Thursday, March 1, 2012


During another inspirational hour at the gym, I pondered a statement from the book I was reading. I swear I am at my best in the fitness studio, listening to my music, sweating and exhaling so much used-up energy. After an hour, I feel like I've reached my inner self and if necessary I could conquer the world.

Endorphins.That should be the title of this post.

So here was this week's epiphany:

We begin our adult life planning to live our ideal. We're going to change the world, or at least the little bit we live in. We're going to share our voice and make ourselves heard. We know that the things we believe in are right and fair and legitimate. We listen to our hearts.

Then we live a little. Work a little. Feel the pressures of life bear down on us; social, cultural, financial expectations become more real than our dreams. And even if we don't intentionally bury those dreams in our subconscious grave (because sometimes we do), we allow them to slip away into the past, and the person who dreamed them as well.

Then we live a little more. Find a mate. Start a family. Now the pressure's really on. At some point we stop and think, "Fuck those dreams. I've got to give everything I am just to keep myself and mine alive." And we keep living. Of course we're changing the world and making our lives incredible just by doing this but we rarely get the chance to recognize that.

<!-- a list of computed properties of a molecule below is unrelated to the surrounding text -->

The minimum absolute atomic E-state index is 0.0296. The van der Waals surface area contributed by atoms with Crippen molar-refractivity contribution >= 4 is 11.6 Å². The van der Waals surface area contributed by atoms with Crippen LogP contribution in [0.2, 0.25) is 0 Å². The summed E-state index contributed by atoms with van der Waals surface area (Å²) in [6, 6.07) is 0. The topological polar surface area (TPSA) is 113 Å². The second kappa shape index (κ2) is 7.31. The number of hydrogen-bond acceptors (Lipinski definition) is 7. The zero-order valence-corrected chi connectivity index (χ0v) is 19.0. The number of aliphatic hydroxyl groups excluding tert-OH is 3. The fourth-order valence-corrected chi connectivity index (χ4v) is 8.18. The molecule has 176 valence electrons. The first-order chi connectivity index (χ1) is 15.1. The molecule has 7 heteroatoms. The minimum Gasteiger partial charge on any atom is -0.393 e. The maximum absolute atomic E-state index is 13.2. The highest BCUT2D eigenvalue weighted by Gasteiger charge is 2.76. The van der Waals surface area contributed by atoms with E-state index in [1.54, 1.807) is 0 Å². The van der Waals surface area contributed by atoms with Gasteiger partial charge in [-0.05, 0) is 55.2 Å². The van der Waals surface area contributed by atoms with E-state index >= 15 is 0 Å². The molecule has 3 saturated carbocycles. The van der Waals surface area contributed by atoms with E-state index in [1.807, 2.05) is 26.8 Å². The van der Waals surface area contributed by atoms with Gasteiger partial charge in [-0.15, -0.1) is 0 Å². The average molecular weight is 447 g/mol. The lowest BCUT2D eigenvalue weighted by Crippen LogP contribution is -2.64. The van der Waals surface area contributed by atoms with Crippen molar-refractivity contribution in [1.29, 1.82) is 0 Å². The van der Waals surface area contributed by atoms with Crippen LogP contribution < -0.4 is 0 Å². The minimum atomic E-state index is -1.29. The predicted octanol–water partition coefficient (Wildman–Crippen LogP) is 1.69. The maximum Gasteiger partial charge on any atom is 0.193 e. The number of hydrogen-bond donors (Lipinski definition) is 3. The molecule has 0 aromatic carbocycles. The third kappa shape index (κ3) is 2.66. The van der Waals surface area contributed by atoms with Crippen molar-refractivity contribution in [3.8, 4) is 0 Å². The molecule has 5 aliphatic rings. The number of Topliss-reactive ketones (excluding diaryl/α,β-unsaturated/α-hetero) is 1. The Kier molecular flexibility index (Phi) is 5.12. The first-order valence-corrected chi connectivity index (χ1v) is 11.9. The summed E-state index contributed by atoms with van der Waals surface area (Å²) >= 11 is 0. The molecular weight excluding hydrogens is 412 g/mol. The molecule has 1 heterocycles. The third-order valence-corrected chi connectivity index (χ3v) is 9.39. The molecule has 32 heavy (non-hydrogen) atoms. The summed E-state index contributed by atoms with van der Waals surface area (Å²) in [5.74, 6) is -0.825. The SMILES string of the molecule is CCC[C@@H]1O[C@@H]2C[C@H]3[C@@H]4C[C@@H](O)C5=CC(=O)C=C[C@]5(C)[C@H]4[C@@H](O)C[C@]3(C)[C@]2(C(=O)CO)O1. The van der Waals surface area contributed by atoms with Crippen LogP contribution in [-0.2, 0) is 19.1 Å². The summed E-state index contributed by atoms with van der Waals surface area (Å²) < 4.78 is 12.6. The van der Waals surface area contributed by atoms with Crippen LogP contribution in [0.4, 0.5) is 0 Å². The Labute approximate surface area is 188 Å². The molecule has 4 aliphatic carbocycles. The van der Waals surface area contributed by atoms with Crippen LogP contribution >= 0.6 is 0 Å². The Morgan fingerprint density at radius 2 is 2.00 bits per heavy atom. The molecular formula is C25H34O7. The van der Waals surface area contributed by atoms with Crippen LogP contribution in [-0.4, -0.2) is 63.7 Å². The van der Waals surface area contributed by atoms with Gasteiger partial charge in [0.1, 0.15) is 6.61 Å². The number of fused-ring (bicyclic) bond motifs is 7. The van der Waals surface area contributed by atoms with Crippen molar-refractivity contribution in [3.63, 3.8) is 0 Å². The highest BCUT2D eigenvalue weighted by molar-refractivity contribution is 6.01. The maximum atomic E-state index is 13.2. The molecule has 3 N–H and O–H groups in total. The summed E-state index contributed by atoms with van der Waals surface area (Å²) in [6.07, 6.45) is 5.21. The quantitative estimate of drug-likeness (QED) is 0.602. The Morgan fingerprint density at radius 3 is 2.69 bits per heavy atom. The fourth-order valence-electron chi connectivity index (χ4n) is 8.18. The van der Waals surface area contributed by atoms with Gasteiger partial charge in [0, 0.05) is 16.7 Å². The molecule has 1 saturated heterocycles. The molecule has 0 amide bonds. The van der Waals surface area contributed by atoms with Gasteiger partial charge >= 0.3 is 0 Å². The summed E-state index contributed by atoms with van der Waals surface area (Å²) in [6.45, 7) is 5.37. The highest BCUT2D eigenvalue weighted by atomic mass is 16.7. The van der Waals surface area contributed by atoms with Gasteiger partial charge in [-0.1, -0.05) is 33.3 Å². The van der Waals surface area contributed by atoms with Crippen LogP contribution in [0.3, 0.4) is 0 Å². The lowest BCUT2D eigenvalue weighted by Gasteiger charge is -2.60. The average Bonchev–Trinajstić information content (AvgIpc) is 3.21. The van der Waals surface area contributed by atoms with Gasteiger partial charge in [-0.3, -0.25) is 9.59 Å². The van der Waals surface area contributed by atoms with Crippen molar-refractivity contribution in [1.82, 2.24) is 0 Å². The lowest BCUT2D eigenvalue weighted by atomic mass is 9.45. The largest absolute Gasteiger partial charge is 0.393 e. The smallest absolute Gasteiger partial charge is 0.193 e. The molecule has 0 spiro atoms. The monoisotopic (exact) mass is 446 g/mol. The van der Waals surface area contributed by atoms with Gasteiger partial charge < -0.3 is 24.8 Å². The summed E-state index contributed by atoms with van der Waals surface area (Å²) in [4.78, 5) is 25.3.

Then one day comes when the pressure finally snaps us. We can't get dressed, pack our bag, take that step out of the house to go to work. We can barely breathe. The wall that we built around our heart to keep the dreams in has finally grown so thick that we're smothering ourselves.

So, in the interest of self-preservation, we peek inside to see what we've hidden from ourselves. And we realize that it's Me. The Real Me. The Me we so wanted to be after we'd absorbed what our parents and professors had thrown at us. The Me we had dismissed so hastily to fit the expectations of those around us. And then to establish the security we felt we needed for our family.

Now it was do or die. Let Me out or give up, let everybody down, outside and inside.

So we build the dream. Out of blood, sweat and tears. And the confidence we've built in 20 or so years of living the life we decided we were supposed to lead. We've gotten to know ourselves over these years and we've heard our heart talking to us again and again, we've recognized the voice, but we've left it buried where it couldn't threaten the status quo we've worked so hard to create.

Fortunately this breakdown seems to come after the immediate needs of our lives have been at least partially relieved. The children are bigger, we've got a job we can do and friends for the rest of the time. Life at home is routine. Probably this is why it happens; we get a chance to breathe and discover all that we've been holding in.

Here's my question: why not break out before the disaster? Why not decide to embrace our dreams before we're so tired that we have to die first and resurrect our new-old selves? What does it really take to live our ideal life? I know we're supposed to be happy with what we have, but part of what we have and what we are is our dreams. They are just as real as reality.

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